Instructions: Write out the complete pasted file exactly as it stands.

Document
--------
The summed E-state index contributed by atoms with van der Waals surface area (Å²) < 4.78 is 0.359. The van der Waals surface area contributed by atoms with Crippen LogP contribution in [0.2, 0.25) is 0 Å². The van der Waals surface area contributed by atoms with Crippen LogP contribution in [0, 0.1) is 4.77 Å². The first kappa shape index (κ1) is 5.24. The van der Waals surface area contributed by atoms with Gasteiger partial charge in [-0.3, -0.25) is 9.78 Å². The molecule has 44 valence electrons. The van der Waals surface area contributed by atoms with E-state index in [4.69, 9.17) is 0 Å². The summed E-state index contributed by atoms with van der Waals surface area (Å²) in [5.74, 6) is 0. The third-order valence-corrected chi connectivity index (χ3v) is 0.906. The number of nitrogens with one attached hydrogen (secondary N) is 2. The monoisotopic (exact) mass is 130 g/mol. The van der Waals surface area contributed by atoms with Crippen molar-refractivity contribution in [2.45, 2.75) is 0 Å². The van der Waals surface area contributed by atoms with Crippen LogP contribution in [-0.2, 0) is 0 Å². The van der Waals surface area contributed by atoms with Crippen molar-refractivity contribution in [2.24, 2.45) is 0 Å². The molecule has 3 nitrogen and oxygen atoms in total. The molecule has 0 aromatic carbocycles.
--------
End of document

The summed E-state index contributed by atoms with van der Waals surface area (Å²) < 4.78 is 0.359. The van der Waals surface area contributed by atoms with Crippen LogP contribution in [0.2, 0.25) is 0 Å². The van der Waals surface area contributed by atoms with Crippen LogP contribution in [0, 0.1) is 4.77 Å². The first kappa shape index (κ1) is 5.24. The van der Waals surface area contributed by atoms with Gasteiger partial charge in [-0.3, -0.25) is 9.78 Å². The molecule has 44 valence electrons. The van der Waals surface area contributed by atoms with E-state index in [4.69, 9.17) is 0 Å². The summed E-state index contributed by atoms with van der Waals surface area (Å²) in [5.74, 6) is 0. The third-order valence-corrected chi connectivity index (χ3v) is 0.906. The number of nitrogens with one attached hydrogen (secondary N) is 2. The monoisotopic (exact) mass is 130 g/mol. The van der Waals surface area contributed by atoms with Crippen molar-refractivity contribution in [2.45, 2.75) is 0 Å². The van der Waals surface area contributed by atoms with Crippen LogP contribution in [-0.2, 0) is 0 Å². The van der Waals surface area contributed by atoms with Crippen molar-refractivity contribution in [2.24, 2.45) is 0 Å². The molecule has 3 nitrogen and oxygen atoms in total. The molecule has 0 aromatic carbocycles.